Essay on Moral Split and Respect

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Moral Split and Respect

We will always find ourselves in “moral split” situations. We struggle to make the right decision and hoping that what we decide would be the correct choice. Sometimes our decisions are strictly depended on the notion of self-filling prophecy while others are for the sake of philanthropy. We are selfish if the chosen actions turn out to be a negative impact on the majority of people; however, the negativity is unforeseeable. If we know ahead of time that our decisions are going to be harmful to others then more likely than not we would have tried to avoid that complication. Then again, life is unpredictable. It is unpredictable just like the Vietnam War. Americans went into the war with culture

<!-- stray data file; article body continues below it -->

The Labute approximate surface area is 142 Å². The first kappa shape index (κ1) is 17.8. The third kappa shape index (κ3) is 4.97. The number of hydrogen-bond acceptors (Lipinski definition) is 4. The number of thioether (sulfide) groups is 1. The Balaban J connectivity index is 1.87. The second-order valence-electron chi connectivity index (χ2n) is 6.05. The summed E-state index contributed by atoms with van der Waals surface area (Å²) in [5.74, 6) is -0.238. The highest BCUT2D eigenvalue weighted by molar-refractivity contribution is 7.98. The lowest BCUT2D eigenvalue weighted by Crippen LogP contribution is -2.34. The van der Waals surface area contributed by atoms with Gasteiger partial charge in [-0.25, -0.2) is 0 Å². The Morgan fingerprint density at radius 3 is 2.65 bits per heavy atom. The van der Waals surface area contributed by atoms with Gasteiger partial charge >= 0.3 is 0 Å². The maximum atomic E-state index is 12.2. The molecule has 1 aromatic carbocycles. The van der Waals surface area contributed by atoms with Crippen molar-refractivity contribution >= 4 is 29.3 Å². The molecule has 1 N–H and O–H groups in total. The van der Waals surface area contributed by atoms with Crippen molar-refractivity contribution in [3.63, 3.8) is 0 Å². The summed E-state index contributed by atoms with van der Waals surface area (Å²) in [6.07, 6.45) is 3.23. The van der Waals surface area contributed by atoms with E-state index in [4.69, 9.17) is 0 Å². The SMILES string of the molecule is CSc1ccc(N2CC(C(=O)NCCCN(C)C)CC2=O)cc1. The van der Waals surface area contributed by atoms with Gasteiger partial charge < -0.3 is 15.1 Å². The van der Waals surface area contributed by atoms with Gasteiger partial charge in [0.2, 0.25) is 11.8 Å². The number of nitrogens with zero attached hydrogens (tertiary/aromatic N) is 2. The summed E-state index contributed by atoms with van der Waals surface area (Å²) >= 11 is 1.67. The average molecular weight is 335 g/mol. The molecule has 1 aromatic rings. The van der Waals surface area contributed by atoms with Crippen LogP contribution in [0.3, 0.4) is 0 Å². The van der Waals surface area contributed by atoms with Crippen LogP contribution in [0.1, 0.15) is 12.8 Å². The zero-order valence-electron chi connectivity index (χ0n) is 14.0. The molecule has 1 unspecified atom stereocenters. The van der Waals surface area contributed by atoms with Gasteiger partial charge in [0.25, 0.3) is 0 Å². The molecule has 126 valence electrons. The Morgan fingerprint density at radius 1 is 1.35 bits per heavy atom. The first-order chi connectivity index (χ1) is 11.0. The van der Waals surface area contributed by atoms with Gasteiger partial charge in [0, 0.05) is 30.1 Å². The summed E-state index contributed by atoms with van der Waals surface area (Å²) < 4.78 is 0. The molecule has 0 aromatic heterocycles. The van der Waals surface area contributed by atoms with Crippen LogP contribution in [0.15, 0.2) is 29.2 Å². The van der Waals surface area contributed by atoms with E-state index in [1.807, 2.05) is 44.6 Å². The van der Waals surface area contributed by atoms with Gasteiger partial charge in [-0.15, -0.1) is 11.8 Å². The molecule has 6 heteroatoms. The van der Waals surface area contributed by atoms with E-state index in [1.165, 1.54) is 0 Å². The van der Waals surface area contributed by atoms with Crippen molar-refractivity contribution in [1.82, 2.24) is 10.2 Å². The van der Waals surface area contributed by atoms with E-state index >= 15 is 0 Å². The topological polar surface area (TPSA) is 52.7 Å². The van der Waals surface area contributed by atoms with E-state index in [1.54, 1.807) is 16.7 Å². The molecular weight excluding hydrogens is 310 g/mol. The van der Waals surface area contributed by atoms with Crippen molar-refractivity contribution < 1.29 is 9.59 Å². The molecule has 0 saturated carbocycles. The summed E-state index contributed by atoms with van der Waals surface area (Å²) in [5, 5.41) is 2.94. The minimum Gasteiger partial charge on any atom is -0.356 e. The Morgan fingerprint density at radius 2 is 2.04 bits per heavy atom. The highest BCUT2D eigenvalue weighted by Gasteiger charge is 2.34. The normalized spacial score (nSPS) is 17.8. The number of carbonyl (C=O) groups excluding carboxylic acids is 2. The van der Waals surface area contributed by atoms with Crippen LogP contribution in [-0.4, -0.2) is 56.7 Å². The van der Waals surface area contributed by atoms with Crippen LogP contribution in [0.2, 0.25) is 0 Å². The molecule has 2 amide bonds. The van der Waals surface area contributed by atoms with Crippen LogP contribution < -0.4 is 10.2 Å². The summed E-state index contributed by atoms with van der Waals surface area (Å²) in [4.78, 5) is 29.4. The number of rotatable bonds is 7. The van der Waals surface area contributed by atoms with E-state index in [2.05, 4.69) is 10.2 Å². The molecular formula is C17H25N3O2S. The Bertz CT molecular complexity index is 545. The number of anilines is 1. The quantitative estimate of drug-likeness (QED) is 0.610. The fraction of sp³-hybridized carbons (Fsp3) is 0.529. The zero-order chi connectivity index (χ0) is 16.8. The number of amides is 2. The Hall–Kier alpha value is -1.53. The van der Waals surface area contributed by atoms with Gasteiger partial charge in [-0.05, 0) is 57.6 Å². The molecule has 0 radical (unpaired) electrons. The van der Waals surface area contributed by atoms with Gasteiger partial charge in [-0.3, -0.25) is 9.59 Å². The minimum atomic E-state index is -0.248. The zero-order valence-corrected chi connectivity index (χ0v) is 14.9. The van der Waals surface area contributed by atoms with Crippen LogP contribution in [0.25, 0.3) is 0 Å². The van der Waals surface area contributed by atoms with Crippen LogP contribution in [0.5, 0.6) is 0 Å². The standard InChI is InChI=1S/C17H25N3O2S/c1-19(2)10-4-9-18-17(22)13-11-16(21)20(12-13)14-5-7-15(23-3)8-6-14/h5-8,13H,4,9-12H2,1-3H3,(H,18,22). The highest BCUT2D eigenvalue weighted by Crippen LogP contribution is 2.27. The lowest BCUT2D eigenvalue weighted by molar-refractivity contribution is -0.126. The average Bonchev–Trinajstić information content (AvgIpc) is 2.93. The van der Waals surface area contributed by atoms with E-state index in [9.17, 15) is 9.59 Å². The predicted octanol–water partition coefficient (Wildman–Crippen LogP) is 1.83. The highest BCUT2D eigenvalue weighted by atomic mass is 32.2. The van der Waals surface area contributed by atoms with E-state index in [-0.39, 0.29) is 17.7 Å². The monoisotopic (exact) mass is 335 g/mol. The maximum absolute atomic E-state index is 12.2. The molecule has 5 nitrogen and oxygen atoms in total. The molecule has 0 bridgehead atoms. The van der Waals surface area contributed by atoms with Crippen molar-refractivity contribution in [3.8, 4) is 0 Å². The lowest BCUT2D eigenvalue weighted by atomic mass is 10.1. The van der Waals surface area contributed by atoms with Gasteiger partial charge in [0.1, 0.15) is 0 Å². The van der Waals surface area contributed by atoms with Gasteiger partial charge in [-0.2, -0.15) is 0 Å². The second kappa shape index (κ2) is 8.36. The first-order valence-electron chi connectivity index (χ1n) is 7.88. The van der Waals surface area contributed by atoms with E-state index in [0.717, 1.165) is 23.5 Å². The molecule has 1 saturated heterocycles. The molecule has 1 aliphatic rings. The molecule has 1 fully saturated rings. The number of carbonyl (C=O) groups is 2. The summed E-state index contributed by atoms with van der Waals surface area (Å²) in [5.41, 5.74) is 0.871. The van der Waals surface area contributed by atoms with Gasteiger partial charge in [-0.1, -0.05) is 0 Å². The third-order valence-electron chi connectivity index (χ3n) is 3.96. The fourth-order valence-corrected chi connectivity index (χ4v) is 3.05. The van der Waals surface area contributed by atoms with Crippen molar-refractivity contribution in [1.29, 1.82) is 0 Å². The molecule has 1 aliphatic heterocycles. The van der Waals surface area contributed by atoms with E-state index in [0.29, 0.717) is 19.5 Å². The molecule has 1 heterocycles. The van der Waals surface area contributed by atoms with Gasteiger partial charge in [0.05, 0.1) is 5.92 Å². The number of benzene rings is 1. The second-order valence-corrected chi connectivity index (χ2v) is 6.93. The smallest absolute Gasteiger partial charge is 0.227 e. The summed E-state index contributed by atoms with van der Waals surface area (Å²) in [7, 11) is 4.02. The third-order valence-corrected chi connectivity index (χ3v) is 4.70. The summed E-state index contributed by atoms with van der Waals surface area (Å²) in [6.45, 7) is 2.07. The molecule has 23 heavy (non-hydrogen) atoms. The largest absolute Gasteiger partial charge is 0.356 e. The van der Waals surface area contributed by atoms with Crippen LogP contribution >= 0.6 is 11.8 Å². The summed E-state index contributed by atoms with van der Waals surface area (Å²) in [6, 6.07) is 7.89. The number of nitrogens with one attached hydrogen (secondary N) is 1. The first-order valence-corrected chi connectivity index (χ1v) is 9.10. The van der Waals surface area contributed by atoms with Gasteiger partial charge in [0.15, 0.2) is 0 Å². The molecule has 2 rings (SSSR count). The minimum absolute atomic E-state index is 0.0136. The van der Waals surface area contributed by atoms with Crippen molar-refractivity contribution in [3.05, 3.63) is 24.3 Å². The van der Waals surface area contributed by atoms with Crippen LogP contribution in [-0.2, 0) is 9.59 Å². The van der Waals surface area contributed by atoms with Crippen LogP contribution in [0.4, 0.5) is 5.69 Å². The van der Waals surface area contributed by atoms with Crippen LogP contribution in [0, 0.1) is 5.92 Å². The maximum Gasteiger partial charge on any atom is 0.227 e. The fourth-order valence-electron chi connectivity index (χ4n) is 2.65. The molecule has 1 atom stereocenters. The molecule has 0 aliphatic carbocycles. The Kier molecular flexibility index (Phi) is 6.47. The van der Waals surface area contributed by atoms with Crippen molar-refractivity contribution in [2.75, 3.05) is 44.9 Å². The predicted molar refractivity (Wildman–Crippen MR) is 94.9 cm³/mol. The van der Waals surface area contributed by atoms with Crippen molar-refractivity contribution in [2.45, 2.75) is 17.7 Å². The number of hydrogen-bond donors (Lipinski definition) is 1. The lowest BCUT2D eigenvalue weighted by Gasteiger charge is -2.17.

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The Americans at front wanted to show the world that communism must be contained; however, citizens at home thought differently. The Southern Vietnamese didn’t want to be governed by such leadership. The Northern Vietnamese wanted imperialism because they believed their way of ruling was superlative and superior. These different perspectives are intensively analyzed in many well-written novels and powerful films concerning the Vietnam War throughout the world. With this in mind, the fascinating book that glimpsed at the Vietnam War through a domestic eye is In Country written by Bobbie Ann Mason while the film, Deer Hunter, directed by Michael Cimino provides visual understanding. This domestic eye is from strictly the ones that reside in America; however, we cannot forget the Asian view of this war. With this in mind, The Sorrow of War by Bao Ninh, “A Good Scent from a Strange Mountain” by Robert Olen Butler, and the two movies; The Scent of Green Papaya directed by Tran Anh Hung and Three Seasons directed by Tony Bui are the best sources that allow us to understand the other view of war. However, regardless of the different views, there is always the questioning of morality. As discussed previously, morality is a choice that is based on individual valuations; therefore, no one should be criticized for his or her decision. With this in mind, ethics are deeply embedded in “The Madagascar Plum”
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